Tim recounts a story during a game in Rochester. Winnacunnet’s McKenna told him the story. “Jay was yelling out some kind of defense that he wanted his team to run,” Tim said. “So Brian told everybody on his team what they were going to do.” McKenna told Tim that he knew his team was in trouble with Brian out there telling people where to go.
“He was like a sponge,” Tim said. “He always listened. He was a student of the game.”
Brian laughs at recalling his high school days at the thought of “being a coach on the floor.” “I don’t think in high school I necessarily believed I was striving to be a coach,” he said. “As much as I was striving to have my dad yell at me less. I’m a product of what he created.”
Although Brian started getting the coaching bug once he graduated from high school, it was not an easy or direct path. After a year of college, he returned home for a year, helping out his dad’s team as a volunteer assistant. Then he returned to college for four years at Keene State before rejoining his dad’s staff for his final two years from 2018 to 2020.
In between he had to deal with the failing health of his mom, Leslie, who died from Alzheimer’s disease in 2015 at age 63. Brian did not handle that well. “Anyone who was an outlet for me to yell at, I was using,” he said. “I was really bringing only negative things to the table. My attitude as a whole, not just basketball, was very negative during those years.”
Brian was also disheartened by his dad’s final year as head coach at Spaulding. The team started 4-3 but lost its final 11 to end at 4-14 to miss the playoffs, ending a streak of 13 consecutive postseason appearances.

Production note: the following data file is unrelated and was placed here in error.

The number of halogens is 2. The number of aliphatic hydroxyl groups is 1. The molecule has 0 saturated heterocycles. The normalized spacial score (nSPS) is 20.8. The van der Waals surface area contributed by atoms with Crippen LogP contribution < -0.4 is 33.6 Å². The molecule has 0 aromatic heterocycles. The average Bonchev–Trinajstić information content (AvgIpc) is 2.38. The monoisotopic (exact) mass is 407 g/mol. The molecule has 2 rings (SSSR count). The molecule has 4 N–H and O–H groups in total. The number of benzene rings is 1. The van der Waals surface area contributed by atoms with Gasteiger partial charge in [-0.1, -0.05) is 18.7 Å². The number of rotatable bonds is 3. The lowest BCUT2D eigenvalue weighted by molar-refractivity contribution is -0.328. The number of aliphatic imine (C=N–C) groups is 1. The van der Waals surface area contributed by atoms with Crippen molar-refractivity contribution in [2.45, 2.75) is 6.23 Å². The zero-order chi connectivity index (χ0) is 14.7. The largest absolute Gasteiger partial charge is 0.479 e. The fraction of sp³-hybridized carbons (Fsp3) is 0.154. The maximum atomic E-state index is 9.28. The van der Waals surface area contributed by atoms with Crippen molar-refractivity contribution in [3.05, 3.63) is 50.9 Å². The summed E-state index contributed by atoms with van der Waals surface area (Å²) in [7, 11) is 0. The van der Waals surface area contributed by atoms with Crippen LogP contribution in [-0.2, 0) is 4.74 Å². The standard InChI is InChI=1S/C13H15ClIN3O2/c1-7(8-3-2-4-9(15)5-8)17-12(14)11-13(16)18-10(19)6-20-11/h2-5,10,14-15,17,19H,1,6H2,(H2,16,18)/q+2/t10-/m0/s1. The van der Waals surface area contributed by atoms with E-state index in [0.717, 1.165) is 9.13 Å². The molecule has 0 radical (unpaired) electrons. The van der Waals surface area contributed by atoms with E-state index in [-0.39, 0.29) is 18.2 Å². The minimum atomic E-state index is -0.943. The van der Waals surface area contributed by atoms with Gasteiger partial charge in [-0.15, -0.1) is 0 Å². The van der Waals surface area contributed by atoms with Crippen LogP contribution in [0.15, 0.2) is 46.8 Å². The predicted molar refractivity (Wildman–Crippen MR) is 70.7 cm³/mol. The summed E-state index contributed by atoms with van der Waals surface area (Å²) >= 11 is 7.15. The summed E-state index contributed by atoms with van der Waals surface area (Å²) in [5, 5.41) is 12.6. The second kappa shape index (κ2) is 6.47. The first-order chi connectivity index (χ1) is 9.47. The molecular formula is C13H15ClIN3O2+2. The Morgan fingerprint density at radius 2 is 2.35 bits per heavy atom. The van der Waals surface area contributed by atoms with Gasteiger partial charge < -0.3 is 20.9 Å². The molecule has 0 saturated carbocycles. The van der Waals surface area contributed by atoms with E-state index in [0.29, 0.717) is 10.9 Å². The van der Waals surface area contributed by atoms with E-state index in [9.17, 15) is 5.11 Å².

That season left a bad taste in his mouth. “It was constantly discouraging,” he said. “There was never a day that was better.” Then he applied for the Spaulding job, but didn’t get it. That hurt. “I felt kind of hit hard not getting that Spaulding job, even though I didn’t necessarily believe I deserved it,” Brian said. “It went to the right candidate (Lorne Lucas).”
Brian was a little soured with the sport of basketball.
But he took a job with the Raymond High School boys hoop team under Jay Piecuch. It was just what he needed.
“Those are probably some of the best kids I’ve met. Period,” Brian said of the Raymond players. “Having that back; having kids who wanted to be there. Having athletes that were there to be better basketball players and working together as a team. The fact that we had a little bit of skill really brought everything back to me. ‘Oh yeah, this is what I missed.’ This is the way it should have been going.”
Raymond had a solid season, advancing to the semifinals of the Division III tournament. Brian was prepared to come back, but Piecuch got wind of the Newmarket opening when Jamie Hayes stepped down after 18 years. He convinced Brian to go for it. He’s glad he did.